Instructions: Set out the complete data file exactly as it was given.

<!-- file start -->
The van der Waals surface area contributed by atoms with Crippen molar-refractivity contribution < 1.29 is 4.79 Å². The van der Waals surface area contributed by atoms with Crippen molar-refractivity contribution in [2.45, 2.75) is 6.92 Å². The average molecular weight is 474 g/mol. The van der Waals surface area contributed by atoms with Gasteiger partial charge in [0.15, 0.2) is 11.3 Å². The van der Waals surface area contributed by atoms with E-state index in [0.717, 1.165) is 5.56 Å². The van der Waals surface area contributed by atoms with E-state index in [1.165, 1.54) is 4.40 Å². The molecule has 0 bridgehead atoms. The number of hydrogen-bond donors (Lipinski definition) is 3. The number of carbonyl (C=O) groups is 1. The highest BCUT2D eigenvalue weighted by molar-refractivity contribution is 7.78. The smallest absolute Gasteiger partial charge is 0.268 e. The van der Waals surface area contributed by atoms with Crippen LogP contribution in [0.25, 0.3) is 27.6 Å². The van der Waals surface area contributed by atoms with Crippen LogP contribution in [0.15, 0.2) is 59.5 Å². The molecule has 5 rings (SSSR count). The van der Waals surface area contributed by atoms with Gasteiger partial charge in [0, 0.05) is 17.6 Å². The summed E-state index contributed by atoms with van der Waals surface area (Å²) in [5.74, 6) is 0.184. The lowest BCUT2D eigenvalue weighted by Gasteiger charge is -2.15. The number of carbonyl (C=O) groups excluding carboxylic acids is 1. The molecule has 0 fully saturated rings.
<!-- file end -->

The van der Waals surface area contributed by atoms with Crippen molar-refractivity contribution < 1.29 is 4.79 Å². The van der Waals surface area contributed by atoms with Crippen molar-refractivity contribution in [2.45, 2.75) is 6.92 Å². The average molecular weight is 474 g/mol. The van der Waals surface area contributed by atoms with Gasteiger partial charge in [0.15, 0.2) is 11.3 Å². The van der Waals surface area contributed by atoms with E-state index in [0.717, 1.165) is 5.56 Å². The van der Waals surface area contributed by atoms with E-state index in [1.165, 1.54) is 4.40 Å². The molecule has 0 bridgehead atoms. The number of hydrogen-bond donors (Lipinski definition) is 3. The number of carbonyl (C=O) groups is 1. The highest BCUT2D eigenvalue weighted by molar-refractivity contribution is 7.78. The smallest absolute Gasteiger partial charge is 0.268 e. The van der Waals surface area contributed by atoms with Crippen LogP contribution in [0.25, 0.3) is 27.6 Å². The van der Waals surface area contributed by atoms with Crippen LogP contribution in [0.15, 0.2) is 59.5 Å². The molecule has 5 rings (SSSR count). The van der Waals surface area contributed by atoms with Gasteiger partial charge in [0, 0.05) is 17.6 Å². The summed E-state index contributed by atoms with van der Waals surface area (Å²) in [5.74, 6) is 0.184. The lowest BCUT2D eigenvalue weighted by Gasteiger charge is -2.15. The number of carbonyl (C=O) groups excluding carboxylic acids is 1. The molecule has 0 fully saturated rings.